Christina Woo
Assistant Professor of Chemistry and Chemical Biology

Department of Chemistry and Chemical Biology
Mallinckrodt 314
12 Oxford Street
Cambridge, MA 02138
Tel: 617-496-9921
Email: cwoo@chemistry.harvard.edu

Lab Size: Between 5-10


Many biological processes are governed by chemical signals relayed through protein networks. These small molecule signals can inhibit, enhance, or impart new functions to proteins through direct associations to regulatory hotspots on a protein that drive alteration of the broader proteomic network.  Despite the biological and medicinal significance of these hotspots, it is not yet possible to systematically discover, understand, and control their regulatory outcomes.  My research program aims to innovate large-scale approaches to illuminate and exploit chemical regulation of proteins.  We operate at the forefront of chemical glycobiology, to illuminate nature’s use of regulatory hotspots in sugar-based signaling pathways, and chemical proteomics, to reveal tractable hotspot mimics in cells and new mechanisms for therapeutic intervention.  Achievement of these goals will quantitatively change our understanding of and provide new concepts for unraveling how small molecules alter protein interaction networks, and thereby open new frontiers in the control of living systems and strategies for the design of new therapeutic modalities to treat human disease..


  1. Joiner, C. M.; Levine, Z.; Aongangkhen, C.; Woo, C. M.; Walker, S. “Aspartate residues within TPR lumen drive O-GlcNAc transferase substrate selection.” J Am Chem Soc 2019, in press.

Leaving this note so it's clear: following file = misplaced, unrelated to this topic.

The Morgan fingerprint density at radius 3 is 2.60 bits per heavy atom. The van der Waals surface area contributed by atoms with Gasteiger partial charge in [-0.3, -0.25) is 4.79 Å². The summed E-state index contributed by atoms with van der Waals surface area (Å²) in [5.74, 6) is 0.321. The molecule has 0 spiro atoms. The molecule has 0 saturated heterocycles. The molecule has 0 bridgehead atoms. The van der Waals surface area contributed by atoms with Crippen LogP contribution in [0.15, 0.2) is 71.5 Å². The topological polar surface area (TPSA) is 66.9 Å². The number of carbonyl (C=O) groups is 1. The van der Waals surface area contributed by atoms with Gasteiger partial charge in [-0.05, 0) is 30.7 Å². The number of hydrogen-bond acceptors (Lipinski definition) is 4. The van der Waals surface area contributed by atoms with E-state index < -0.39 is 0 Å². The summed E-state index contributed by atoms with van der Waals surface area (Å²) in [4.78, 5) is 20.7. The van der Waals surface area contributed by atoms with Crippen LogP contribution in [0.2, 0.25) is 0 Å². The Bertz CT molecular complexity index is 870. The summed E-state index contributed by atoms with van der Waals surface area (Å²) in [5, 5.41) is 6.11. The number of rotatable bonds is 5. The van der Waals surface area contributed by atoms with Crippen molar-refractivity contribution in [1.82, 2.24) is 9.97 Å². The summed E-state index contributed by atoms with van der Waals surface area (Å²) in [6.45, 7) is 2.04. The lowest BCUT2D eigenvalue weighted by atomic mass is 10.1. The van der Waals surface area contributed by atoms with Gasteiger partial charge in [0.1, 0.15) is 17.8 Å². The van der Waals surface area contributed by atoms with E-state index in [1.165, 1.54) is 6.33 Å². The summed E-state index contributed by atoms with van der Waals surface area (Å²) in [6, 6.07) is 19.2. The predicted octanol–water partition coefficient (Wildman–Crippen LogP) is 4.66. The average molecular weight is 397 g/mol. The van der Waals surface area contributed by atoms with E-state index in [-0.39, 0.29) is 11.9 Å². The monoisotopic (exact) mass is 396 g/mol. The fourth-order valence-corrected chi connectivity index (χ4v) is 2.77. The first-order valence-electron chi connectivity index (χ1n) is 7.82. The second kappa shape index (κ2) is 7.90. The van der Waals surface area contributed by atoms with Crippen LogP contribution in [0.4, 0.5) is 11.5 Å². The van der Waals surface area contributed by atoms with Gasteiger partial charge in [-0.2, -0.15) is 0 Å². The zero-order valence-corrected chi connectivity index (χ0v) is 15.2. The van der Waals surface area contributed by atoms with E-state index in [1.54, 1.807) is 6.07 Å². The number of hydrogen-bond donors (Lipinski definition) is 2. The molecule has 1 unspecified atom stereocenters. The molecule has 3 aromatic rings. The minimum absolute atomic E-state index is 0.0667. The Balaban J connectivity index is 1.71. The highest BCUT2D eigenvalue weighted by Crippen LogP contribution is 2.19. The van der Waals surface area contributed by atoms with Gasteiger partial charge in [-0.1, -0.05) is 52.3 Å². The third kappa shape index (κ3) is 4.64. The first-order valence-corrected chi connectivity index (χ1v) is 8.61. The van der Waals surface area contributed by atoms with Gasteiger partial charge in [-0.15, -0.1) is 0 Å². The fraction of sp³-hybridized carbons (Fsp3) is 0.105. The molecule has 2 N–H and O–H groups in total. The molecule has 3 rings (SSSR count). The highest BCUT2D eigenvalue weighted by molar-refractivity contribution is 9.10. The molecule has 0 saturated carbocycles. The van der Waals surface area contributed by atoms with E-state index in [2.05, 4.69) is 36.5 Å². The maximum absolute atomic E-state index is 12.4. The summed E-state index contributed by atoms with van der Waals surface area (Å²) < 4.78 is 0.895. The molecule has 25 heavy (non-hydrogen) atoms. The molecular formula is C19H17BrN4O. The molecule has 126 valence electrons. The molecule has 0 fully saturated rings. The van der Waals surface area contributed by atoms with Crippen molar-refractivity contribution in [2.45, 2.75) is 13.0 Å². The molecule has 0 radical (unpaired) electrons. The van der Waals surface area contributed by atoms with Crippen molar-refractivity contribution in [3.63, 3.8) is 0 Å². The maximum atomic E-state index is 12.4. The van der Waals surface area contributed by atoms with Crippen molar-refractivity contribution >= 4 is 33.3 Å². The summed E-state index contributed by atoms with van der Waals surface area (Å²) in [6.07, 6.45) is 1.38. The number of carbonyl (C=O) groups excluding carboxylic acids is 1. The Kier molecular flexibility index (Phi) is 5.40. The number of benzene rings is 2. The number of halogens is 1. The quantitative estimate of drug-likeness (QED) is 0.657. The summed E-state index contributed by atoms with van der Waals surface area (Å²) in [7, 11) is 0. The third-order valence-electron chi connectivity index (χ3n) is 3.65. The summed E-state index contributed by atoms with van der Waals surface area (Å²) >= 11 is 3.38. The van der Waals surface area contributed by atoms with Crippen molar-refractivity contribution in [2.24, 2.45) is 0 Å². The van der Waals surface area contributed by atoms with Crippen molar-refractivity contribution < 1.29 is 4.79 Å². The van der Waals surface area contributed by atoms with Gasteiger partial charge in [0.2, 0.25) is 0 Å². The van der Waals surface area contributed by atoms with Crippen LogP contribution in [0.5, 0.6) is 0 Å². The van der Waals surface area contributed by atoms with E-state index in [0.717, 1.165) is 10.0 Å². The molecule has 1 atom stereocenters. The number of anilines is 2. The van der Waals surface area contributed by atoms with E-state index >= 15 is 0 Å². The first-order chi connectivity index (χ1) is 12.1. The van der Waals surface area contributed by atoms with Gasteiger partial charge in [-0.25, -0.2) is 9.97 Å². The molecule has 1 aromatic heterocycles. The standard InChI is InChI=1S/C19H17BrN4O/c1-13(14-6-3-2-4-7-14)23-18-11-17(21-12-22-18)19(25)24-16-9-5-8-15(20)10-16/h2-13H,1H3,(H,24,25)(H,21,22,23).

2. Flaxman, H. A.; Chang, C. F.; Wu, H. Y.; Woo, C. M. “A binding site hotspot map of the FKBP–rapamycin–FRB ternary complex by photo-affinity labeling and mass spectrometry.” J Am Chem Soc 2019, in press.
  3. Darabedian, N.; Gao, J.; Chuh, K.N.; Woo, C. M.; Pratt, M. R. “The metabolic chemical reporter 6-azido-6-deoxy-glucose reveals an unexpected substrate promiscuity of O-GlcNAc transferase and the potential for protein modification by O-glucose.” J Am Chem Soc 2018, 140, 7092.
  4. Gao, J.; Mfuh, A.; Amako, Y.; Woo, C. M. “Small molecule interactome mapping by photo-affinity labeling reveals binding site hotspots for the NSAIDs.” J Am Chem Soc 2018, 140, 4259.
  5. Chang, C.F.; Mfuh, A.; Gao, J.; Wu, H.Y.; Woo, C. M. “Synthesis of an electronically-tuned minimally interfering alkynyl photo-affinity label to measure small molecule–protein interactions.” Tetrahedron, 2018, 74, 3273.
  6. Woo, C. M.; Lund, P. J.; Huang, A. C.; Davis, M. M.; Bertozzi, C. R.; Pitteri, S. J. “Mapping and quantification of over 2,000 O-linked glycopeptides in activated human T cells with isotope-targeted glycoproteomics (IsoTaG).” Mol Cell Proteomics 2018, 17, 764.

Flaxman, H. A.; Woo, C. M. “Mapping the small molecule interactome by mass spectrometry.” Biochemistry 2018, 57, 186